7. Prior failures to appear for scheduled court proceedings. Matter of Guerra, 24 I&N Dec. 37 (BIA 2006); Matter of Andrade, 19 I&N Dec.488 (BIA 1987); Matter of Shaw, 17 I&N Dec. 177 (BIA 1979); Matter of Patel, 15 I&N Dec. 666 (BIA 1979); Matter of San Martin, 15 I&N Dec. 167 (BIA 1974).

8. Criminal record, including extensiveness and recency, indicating consistent disrespect for the law and ineligibility for relief from deportation/removal. Matter of Guerra, 24 I&N Dec. 37 (BIA 2006); Matter of Andrade, 19 I&N Dec. 488 (BIA 1987).

I. LESS SIGNIFICANT FACTORS IN A BOND DETERMINATION

1. Early release from prison, parole, or low bond in related criminal proceedings. Matter of Andrade, 19 I&N Dec. 488 (BIA 1987); Matter of Shaw, I&N Dec. 177 (BIA 1979).

2. Ability to pay is not dispositive.

3. DHS difficulties in executing a final order of deportation. Matter of P-C-M, 20 I&N Dec. 432 (BIA 1991).

II CASE CITATIONS--QUICK REFERENCE

 

Matter of Kotliar, 24 I& N Dec. 124 (BIA 2007). An alien who has been apprehended at home while on probation for criminal convictions is subject to mandatory detention under section 236 (c)(1) of the Act, regardless of the reason for the most recent criminal custody. The only proviso is that it must be ascertained that the alien was released from custody after October 8, 1998, which was the expiration date of the Transitional Period Custody Rules. An alien need not be charged with a ground that provides for mandatory detention.

Matter of Guerra, 24 I&N Dec. 37 (BIA 2006). In a custody redetermination under section 236(a) of the Act, where an alien must establish to the satisfaction of the IJ that the alien does not present a danger to others, a threat to national security, or a flight risk, the IJ has wide discretion in deciding the factors that may be considered. In deciding whether an alien is a danger to others, the IJ may consider evidence that the alien was criminally charged in an alleged controlled substance trafficking scheme, even if the alien was not convicted of a criminal offense.

Matter of X-K, 23 I&N Dec. 731 (BIA 2005). An alien who is initially screened for expedited removal under section 235(b)(1)(A) of the Act as a member of the class of aliens designated pursuant to the authority in section 235(b)(1)(A0(iii) of the Act, but who is subsequently placed in removal proceedings under section 240 of the Act following a positive credible fear determination, is eligible for a custody redetermination hearing before an IJ unless the alien is a member of any of the listed classes of aliens who are specifically excluded from the custody jurisdiction of IJs pursuant to federal regulation.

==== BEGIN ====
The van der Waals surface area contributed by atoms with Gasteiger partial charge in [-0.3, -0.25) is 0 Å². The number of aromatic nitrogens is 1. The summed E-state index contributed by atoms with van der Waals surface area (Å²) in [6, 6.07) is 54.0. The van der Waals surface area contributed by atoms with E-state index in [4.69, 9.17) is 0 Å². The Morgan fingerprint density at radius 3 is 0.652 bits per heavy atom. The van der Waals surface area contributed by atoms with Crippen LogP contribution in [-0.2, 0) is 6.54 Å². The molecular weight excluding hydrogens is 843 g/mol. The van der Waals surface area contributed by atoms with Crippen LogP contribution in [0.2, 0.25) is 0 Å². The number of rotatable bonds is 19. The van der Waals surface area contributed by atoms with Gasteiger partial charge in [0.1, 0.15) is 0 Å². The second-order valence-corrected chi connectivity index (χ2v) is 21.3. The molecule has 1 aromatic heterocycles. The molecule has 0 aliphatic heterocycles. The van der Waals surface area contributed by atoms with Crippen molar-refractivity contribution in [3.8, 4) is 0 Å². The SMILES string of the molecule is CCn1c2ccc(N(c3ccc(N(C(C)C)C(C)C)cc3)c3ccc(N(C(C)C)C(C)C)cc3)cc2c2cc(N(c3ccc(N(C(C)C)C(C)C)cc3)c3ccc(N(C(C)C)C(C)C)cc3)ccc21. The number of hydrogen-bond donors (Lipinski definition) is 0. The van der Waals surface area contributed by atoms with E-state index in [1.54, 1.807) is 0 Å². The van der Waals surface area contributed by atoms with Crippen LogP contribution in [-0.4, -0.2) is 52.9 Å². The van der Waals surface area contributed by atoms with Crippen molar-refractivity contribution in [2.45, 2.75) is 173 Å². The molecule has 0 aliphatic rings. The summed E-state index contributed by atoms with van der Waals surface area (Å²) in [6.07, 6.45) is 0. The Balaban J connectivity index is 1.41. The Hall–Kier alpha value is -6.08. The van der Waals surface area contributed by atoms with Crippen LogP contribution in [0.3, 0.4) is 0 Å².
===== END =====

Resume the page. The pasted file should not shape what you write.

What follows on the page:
Matter of D-J-, 23 I&N Dec. 572 (A.G. 2003). Neither section 236(a) of the Act nor the applicable regulations confer on an alien the right to release on bond. In determining whether to release on bond undocumented migrants who arrive in the U.S. by sea seeking to evade inspection, it is appropriate to consider national security interests implicated by the encouragement of further unlawful mass migrations and the release of undocumented alien migrants into the U.S. without adequate screening. In bond proceedings involving aliens seeking to enter the U.S. illegally, where the Government offers evidence from sources in the Executive Branch with relevant expertise establishing that significant national security interests are implicated, IJs and the BIA shall consider such interests. Considering national security grounds applicable to a category of aliens in denying an unadmitted alien’s request for release on bond dues not violate any due process right to an individualized determination in bond proceedings under section 236(a) of the Act.

Matter of Rojas, 23 I&N Dec. 117 (BIA 2001). A criminal alien who is released from criminal custody after the expiration of the Transition Period Custody Rules is subject to mandatory detention pursuant to section 236(c) of the Act even if the alien is not immediately taken into custody by INS or DHS authorities when released from incarceration.

Matter of West, 22 I&N Dec. 1405 (BIA 2000). The mandatory detention provisions of section 236(c) of the Act do not apply to an alien who was convicted after the expiration of the Transition Period Custody Rules (“Transition Rules”), but who was last released from the physical custody of state authorities prior to the expiration of the Transition Rules and who was not physically confined or restrained as a result of that conviction.

Matter of Saelee, 22 I&N Dec. 1258 (BIA 1999). The BIA has jurisdiction over an appeal from a district director's custody determination that was made after the entry of a final order of deportation or removal under 8 C.F.R. § 236.1 (1999). An alien subject to a final order of deportation based on a conviction for an aggravated felony, who is unable to be deported, may be eligible for release from detention after the expiration of the removal period pursuant to section 241(a)(6) of the Act.

Matter of Adeniji, 22 I&N Dec. 1102 (BIA 1999). Section 236(c) of the Act does not apply to aliens whose most recent release from non-Service custody occurred prior to October 9, 1998. A criminal alien seeking custody redetermination under section 236(a) of the Act must show he or she does not present a danger to property or persons. It is the responsibility of the Immigration Judge and parties to ensure the bond record establishes the nature and substance of the specific factual information considered in reaching the bond determination.

Matter of Joseph, 22 I&N Dec. 799 (BIA 1999). The requisite "reason to believe" that allows the INS to claim a respondent is subject to the mandatory detention for purposes of the automatic stay is not sufficient for the merits of the bond appeal. Matter of Joseph, 22 I&N Dec. 660 (BIA 1999), clarified. For purposes of determining the custody conditions of a lawful permanent resident under section 236(c) of the Act, a lawful permanent resident will not be considered "properly included" in a mandatory detention category when an Immigration Judge or the BIA finds it is substantially unlikely that the INS will prevail on a charge of removability specified under section 236(c)(1) of Act.